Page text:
In prison, any sentence can be a death sentence

November 11, 2002

Peter Ford and colleagues report in this issue of CMAJ that male prison inmates in either provincial or federal prisons in Ontario have a "significantly higher" rate of death than those not in custody.

Wobeser and colleagues examined causes of death (violent and natural) among people in custody in Ontario and compared those findings across 3 custodial systems (federal penitentiaries, provincial prisons and police cells). The authors found that a total of 308 inmates died in custody between 1990 and 1999. Of the 283 deaths involving men, well over half (168) were due to violent causes: suicide by strangulation (90), poisoning or toxic effect (48), and homicide (16). Natural causes accounted for 115 of the deaths, with cardiovascular disease being the most common cause (62) followed distantly by cancer (18 cases).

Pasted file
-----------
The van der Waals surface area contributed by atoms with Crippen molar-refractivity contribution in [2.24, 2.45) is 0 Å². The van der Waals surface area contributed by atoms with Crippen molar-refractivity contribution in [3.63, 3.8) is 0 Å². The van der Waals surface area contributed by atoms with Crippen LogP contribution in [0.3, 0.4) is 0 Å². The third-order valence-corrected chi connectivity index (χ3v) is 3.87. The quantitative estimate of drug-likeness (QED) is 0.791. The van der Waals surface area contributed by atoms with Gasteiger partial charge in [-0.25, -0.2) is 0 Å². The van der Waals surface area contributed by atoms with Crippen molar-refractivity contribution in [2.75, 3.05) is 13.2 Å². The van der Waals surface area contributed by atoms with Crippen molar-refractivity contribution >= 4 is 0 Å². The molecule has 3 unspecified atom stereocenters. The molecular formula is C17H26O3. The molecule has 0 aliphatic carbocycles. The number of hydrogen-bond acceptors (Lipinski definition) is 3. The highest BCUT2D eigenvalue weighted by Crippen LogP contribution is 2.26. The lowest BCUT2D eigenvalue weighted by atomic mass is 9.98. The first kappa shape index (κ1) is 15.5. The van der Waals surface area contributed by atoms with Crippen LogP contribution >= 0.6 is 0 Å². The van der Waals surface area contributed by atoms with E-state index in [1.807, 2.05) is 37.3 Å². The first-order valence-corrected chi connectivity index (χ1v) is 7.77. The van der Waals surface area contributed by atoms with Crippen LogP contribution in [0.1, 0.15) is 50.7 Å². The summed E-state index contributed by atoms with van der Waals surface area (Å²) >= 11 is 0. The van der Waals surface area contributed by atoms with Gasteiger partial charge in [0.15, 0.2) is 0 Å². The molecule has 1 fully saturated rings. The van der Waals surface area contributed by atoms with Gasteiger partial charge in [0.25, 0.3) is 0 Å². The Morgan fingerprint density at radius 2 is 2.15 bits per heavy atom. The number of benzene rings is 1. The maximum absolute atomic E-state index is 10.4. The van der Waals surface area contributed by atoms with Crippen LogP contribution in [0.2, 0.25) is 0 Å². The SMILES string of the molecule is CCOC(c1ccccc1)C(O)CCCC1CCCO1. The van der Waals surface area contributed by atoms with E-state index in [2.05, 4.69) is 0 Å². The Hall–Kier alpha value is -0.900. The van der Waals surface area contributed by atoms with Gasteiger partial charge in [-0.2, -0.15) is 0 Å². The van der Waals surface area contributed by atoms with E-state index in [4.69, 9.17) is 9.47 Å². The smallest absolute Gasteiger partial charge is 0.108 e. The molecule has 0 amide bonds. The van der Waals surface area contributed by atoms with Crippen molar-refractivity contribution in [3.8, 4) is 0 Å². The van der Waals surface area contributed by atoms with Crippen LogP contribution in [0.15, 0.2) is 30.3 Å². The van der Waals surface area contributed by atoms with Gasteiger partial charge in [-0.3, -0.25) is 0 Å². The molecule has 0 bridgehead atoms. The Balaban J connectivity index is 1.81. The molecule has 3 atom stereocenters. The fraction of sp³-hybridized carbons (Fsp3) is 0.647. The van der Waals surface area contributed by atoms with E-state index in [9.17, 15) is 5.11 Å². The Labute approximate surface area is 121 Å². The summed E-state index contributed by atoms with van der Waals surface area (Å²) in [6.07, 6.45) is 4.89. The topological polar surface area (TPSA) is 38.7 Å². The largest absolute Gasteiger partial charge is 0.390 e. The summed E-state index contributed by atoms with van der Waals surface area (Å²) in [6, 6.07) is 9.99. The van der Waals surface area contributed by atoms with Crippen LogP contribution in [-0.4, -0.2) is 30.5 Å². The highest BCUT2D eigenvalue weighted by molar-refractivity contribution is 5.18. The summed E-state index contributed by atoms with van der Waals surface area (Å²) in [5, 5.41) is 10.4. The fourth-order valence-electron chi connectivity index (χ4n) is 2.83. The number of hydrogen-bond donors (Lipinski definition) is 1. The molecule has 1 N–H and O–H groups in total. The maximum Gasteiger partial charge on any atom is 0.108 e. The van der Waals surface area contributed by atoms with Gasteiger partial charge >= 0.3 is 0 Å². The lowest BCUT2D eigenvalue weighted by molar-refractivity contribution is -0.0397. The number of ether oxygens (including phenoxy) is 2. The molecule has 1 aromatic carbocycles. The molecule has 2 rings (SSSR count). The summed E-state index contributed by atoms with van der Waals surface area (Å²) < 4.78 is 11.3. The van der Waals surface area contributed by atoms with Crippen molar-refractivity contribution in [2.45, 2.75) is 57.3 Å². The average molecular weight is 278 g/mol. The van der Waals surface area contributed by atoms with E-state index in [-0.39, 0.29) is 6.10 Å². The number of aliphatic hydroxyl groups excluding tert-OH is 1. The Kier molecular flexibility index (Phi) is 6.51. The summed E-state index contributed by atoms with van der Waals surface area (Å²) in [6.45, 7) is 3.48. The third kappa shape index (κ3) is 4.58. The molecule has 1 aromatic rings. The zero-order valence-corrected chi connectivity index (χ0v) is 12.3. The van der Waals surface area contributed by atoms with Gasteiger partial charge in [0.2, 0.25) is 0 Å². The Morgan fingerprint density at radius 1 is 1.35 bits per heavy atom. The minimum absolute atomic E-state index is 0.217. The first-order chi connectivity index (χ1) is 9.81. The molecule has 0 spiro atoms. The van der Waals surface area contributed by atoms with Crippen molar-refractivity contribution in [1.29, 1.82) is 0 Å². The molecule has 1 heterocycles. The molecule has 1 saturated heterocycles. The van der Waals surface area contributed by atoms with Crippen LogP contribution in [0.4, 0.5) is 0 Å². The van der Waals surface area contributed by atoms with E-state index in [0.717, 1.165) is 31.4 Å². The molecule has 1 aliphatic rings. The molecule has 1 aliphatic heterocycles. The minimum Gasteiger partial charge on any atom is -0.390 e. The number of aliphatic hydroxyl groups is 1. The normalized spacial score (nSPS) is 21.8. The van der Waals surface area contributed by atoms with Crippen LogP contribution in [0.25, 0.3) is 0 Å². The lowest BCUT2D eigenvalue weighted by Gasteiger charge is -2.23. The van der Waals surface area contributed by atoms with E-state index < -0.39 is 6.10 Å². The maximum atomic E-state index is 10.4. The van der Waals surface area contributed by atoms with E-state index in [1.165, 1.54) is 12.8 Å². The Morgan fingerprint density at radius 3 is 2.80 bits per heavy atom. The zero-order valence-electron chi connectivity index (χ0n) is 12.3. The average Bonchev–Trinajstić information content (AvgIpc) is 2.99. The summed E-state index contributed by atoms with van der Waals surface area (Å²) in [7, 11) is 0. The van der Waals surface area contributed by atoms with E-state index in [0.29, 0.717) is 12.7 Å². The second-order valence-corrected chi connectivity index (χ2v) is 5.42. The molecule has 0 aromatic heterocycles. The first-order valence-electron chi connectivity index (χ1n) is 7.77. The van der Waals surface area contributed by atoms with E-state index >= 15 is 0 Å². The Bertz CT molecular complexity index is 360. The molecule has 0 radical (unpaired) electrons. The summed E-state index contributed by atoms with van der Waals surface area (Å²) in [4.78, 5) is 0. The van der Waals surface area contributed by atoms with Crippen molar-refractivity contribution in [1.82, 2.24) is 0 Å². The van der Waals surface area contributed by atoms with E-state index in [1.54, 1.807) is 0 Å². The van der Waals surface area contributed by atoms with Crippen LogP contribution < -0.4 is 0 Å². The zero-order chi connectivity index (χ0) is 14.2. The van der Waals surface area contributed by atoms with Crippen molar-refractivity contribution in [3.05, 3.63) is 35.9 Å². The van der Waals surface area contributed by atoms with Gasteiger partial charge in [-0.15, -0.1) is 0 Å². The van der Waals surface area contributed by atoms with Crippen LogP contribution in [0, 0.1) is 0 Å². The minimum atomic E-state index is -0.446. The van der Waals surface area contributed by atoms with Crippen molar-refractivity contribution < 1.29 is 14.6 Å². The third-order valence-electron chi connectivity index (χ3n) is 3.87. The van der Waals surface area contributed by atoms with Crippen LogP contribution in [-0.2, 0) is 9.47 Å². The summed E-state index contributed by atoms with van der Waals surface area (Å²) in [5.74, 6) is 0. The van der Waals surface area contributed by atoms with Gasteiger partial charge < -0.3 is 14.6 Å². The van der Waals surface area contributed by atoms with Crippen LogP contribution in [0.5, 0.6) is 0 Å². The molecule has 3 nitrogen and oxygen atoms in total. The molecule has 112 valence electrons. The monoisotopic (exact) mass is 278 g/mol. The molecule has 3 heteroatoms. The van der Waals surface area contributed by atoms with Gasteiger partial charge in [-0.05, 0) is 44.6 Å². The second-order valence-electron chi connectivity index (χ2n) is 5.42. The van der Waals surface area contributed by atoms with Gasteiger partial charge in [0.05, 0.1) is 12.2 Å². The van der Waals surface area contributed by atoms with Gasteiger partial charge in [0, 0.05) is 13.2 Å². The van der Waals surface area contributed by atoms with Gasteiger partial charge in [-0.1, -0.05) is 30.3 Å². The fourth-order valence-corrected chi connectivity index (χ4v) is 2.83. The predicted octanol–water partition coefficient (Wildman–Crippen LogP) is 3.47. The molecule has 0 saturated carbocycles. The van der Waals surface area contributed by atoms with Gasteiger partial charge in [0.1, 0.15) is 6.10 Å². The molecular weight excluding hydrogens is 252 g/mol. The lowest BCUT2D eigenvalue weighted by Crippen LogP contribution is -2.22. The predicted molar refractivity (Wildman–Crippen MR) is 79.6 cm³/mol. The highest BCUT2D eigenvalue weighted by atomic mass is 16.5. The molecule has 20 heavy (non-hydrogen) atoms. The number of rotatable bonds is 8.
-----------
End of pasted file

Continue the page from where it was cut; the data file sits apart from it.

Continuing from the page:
"The most striking difference was with violent deaths, with overdose being 50 and 20 times more common in the federal and provincial inmate populations, respectively, than in the general male population," write the authors.

In a related editorial, Stefan Fruehwald and Patrick Frottier compare the findings of Wobeser et al with previous findings from around the world and recommend further work be done to find out more about individual risk factors, precursors of deaths and preventive factors.
p. 1109 Causes of death among people in custody in Ontario, 1990-1999 -- W.L. Wobeser et al
p. 1127 Death behind bars -- S. Fruehwald, P. Frottier

Canadian Medical Association Journal

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